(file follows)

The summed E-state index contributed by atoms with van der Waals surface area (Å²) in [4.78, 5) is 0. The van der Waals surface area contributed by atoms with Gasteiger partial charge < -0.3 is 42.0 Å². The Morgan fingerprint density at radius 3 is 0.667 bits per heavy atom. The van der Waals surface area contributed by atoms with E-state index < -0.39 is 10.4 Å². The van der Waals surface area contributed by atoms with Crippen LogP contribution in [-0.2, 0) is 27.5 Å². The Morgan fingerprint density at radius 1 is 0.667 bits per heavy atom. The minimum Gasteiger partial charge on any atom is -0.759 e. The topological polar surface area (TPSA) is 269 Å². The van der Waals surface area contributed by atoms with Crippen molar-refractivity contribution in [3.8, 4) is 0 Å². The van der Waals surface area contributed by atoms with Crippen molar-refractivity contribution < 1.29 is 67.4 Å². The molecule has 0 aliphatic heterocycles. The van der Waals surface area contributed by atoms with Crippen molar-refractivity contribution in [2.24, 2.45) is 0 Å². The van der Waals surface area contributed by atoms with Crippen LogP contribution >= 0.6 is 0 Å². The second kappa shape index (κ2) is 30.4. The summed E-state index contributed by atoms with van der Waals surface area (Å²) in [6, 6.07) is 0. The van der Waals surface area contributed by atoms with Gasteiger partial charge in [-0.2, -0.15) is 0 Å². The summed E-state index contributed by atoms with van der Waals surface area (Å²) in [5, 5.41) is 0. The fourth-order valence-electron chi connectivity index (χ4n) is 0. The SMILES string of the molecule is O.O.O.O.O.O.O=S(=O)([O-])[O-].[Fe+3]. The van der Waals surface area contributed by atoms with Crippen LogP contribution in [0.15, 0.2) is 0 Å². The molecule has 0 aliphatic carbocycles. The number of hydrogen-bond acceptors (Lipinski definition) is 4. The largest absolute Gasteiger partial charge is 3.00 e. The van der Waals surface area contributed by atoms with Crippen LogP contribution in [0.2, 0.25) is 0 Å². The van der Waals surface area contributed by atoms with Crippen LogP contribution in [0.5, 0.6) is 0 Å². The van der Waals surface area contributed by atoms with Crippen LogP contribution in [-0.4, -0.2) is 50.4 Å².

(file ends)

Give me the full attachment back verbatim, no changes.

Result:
The summed E-state index contributed by atoms with van der Waals surface area (Å²) in [4.78, 5) is 0. The van der Waals surface area contributed by atoms with Gasteiger partial charge < -0.3 is 42.0 Å². The Morgan fingerprint density at radius 3 is 0.667 bits per heavy atom. The van der Waals surface area contributed by atoms with E-state index < -0.39 is 10.4 Å². The van der Waals surface area contributed by atoms with Crippen LogP contribution in [-0.2, 0) is 27.5 Å². The Morgan fingerprint density at radius 1 is 0.667 bits per heavy atom. The minimum Gasteiger partial charge on any atom is -0.759 e. The topological polar surface area (TPSA) is 269 Å². The van der Waals surface area contributed by atoms with Crippen molar-refractivity contribution in [3.8, 4) is 0 Å². The van der Waals surface area contributed by atoms with Crippen molar-refractivity contribution < 1.29 is 67.4 Å². The molecule has 0 aliphatic heterocycles. The van der Waals surface area contributed by atoms with Crippen molar-refractivity contribution in [2.24, 2.45) is 0 Å². The van der Waals surface area contributed by atoms with Crippen LogP contribution >= 0.6 is 0 Å². The second kappa shape index (κ2) is 30.4. The summed E-state index contributed by atoms with van der Waals surface area (Å²) in [6, 6.07) is 0. The van der Waals surface area contributed by atoms with Gasteiger partial charge in [-0.2, -0.15) is 0 Å². The summed E-state index contributed by atoms with van der Waals surface area (Å²) in [5, 5.41) is 0. The fourth-order valence-electron chi connectivity index (χ4n) is 0. The SMILES string of the molecule is O.O.O.O.O.O.O=S(=O)([O-])[O-].[Fe+3]. The van der Waals surface area contributed by atoms with Crippen LogP contribution in [0.15, 0.2) is 0 Å². The molecule has 0 aliphatic carbocycles. The number of hydrogen-bond acceptors (Lipinski definition) is 4. The largest absolute Gasteiger partial charge is 3.00 e. The van der Waals surface area contributed by atoms with Crippen LogP contribution in [0.2, 0.25) is 0 Å². The van der Waals surface area contributed by atoms with Crippen LogP contribution in [0.5, 0.6) is 0 Å². The van der Waals surface area contributed by atoms with Crippen LogP contribution in [-0.4, -0.2) is 50.4 Å².